Honestly, I was really angry at illegal outdoor advertising spreading across my country. Once I thought that if corporations can overtake and destroy the visual landscape for commercial purposes, my art will not hurt anyone, even if I do not ask for permission.
On your website, I read that “In laces, there is an aesthetic code, which is deeply embedded in every culture.” What does that mean to you?
Very similar symmetrical patterns are present in many cultures around the world. When I add colors to my ceramics, people say that I am inspired by Tibetan Mandalas, or Moroccan Ceramic, or even native pre-Columbian art. Lace patterns contain some very basic code of beauty, common for most people on Earth. I think it’s because these motifs come from nature. They are present all around us, in goblets of flowers, in snowflakes, in frost on the window, in the skeletons of sea creatures. They are older than humanity.
Because your website reads you were born in 2009 and the lace patterns I associate with nostalgia, I have the feeling you’re someone that doesn’t let time lead you (that might sound strange). Is that true?
You are right, I don’t pay much attention to the passage of time. I think that age is just a number in your head. Look at wonderful Martha Cooper, she is still running with writers on the lines and yards, as if the 1970s were still going on. She is one of the most vivid women I have met. My most important project which started 5 years ago, ‘Thoughts’, will have its final exhibition in 2042.
You also made work and installations in places that carry a lot of history like in the amusement park of the abandoned town of Pripyat in Chernobyl Exclusion Zone, but also in the town of Le Locle, Switzerland where you met with the last lacemakers to commemorate their heritage. What do the stories and backgrounds mean to you?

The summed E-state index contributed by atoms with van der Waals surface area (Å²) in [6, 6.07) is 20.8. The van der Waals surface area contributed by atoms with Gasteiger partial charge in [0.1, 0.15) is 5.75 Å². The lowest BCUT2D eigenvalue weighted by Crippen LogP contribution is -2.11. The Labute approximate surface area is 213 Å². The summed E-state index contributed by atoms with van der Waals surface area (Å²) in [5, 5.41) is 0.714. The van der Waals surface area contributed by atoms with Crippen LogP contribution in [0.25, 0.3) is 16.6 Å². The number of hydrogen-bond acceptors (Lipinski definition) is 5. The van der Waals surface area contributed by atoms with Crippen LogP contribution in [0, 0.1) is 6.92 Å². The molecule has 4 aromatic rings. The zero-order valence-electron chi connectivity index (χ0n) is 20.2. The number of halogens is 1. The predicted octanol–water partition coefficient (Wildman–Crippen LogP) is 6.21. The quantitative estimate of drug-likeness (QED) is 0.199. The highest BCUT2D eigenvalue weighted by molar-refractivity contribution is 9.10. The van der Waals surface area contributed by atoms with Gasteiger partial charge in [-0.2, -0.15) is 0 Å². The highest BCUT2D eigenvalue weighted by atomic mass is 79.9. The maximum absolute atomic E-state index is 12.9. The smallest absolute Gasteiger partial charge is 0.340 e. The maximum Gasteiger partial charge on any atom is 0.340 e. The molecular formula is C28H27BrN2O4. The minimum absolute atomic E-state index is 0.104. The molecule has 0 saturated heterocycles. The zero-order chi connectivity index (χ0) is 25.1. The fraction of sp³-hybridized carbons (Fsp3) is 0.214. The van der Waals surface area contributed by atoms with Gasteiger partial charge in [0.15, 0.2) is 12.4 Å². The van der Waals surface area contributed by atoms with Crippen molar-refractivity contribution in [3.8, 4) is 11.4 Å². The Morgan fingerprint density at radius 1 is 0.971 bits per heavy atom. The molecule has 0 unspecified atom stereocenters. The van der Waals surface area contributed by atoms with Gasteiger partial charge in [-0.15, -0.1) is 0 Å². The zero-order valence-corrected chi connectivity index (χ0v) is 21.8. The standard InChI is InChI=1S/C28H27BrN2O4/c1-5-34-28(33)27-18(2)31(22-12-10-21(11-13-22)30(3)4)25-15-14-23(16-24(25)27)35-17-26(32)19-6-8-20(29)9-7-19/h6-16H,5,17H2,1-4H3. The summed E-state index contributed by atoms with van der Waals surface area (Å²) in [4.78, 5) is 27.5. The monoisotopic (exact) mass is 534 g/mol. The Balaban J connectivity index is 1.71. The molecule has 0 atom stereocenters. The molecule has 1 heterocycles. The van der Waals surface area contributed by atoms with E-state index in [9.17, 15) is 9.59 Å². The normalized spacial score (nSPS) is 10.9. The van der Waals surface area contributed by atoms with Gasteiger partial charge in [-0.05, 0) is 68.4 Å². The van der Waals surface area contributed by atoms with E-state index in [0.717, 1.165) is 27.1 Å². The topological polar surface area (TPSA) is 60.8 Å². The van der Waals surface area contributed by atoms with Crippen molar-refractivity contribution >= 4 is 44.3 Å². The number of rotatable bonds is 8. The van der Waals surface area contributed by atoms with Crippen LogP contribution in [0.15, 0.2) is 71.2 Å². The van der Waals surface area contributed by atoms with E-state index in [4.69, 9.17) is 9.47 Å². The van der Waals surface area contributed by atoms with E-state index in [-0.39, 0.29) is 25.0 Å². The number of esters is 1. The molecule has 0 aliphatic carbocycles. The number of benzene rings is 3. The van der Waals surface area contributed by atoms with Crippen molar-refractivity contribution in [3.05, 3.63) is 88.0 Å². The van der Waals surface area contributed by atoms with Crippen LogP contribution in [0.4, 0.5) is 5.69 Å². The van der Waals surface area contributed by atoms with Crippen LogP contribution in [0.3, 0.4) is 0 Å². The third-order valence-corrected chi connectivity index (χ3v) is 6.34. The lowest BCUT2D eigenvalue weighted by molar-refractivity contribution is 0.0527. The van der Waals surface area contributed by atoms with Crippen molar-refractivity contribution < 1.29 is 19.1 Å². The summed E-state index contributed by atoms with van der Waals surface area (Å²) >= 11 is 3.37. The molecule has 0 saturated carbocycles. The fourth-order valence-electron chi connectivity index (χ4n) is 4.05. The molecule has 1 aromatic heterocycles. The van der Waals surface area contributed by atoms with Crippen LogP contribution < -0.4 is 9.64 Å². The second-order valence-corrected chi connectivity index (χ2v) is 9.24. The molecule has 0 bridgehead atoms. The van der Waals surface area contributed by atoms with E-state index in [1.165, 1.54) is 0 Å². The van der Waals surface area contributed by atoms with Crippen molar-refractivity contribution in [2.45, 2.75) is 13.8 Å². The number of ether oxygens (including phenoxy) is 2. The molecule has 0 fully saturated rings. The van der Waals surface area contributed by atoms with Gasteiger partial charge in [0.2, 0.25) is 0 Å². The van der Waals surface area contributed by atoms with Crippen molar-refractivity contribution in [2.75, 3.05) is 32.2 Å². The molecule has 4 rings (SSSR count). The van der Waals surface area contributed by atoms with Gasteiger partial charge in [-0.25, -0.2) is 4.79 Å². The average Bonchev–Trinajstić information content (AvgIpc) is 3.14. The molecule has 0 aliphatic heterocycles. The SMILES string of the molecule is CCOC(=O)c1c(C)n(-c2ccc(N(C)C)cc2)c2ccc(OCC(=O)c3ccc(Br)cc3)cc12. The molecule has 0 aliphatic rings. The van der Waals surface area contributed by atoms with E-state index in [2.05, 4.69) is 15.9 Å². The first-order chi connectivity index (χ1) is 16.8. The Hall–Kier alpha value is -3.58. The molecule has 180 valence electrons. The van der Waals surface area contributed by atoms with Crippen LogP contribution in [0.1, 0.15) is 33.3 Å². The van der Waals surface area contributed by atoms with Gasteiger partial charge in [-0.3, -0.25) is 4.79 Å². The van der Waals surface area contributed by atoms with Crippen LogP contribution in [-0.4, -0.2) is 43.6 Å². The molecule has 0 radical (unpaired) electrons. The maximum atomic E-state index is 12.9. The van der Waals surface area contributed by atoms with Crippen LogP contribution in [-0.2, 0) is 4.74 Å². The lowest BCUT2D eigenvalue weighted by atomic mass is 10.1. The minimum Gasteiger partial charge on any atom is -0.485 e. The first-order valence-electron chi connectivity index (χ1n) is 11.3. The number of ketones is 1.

These stories are most important. My art is always in situ made, set in a local context. I always use local lace patterns, if they exist. I respect and commemorate the emotional bound between individual patterns and particular cities or even particular groups of lacemakers. Maybe this is not obvious when you look at my works, so it is good to read the descriptions at my Behance page.
How do they inspire you to make your artworks?
I will give you an example. In March I worked in Delhi. I designed a mural in brown colors. When I arrived, it turned out that the streets were vibrating with colors, and the mural did not match at all. I repainted over 100m2 of the wall, this time I used strong, expressive colors. The inspiration was traditional Indian women’s costumes.
Where does the name NeSpoon come from?
‘There is no spoon’. Matrix, the movie. The borders are just in your head. When you realize this, you can jump from one skyscraper to another.
What is your dearest memory when it comes to the works you’ve had made?
Nothing specific. I like it when people from the neighborhood gather at my mural and watch me work. It happened many times in different countries. When I get off the lift, they come to talk with me smiling, sometimes they bring me sweets and souvenirs. I’m always glad to leave them something nice that they like.
Do you have a dream you would love to achieve?
Since I live my dream, I only have plans. My aim is to do large scale multimedia installations in public spaces. The first one in Berlin, in front of Reichstag, in a year.
Thank you for your time, NeSpoon. For more of NeSpoon’s art, check her Instagram and website.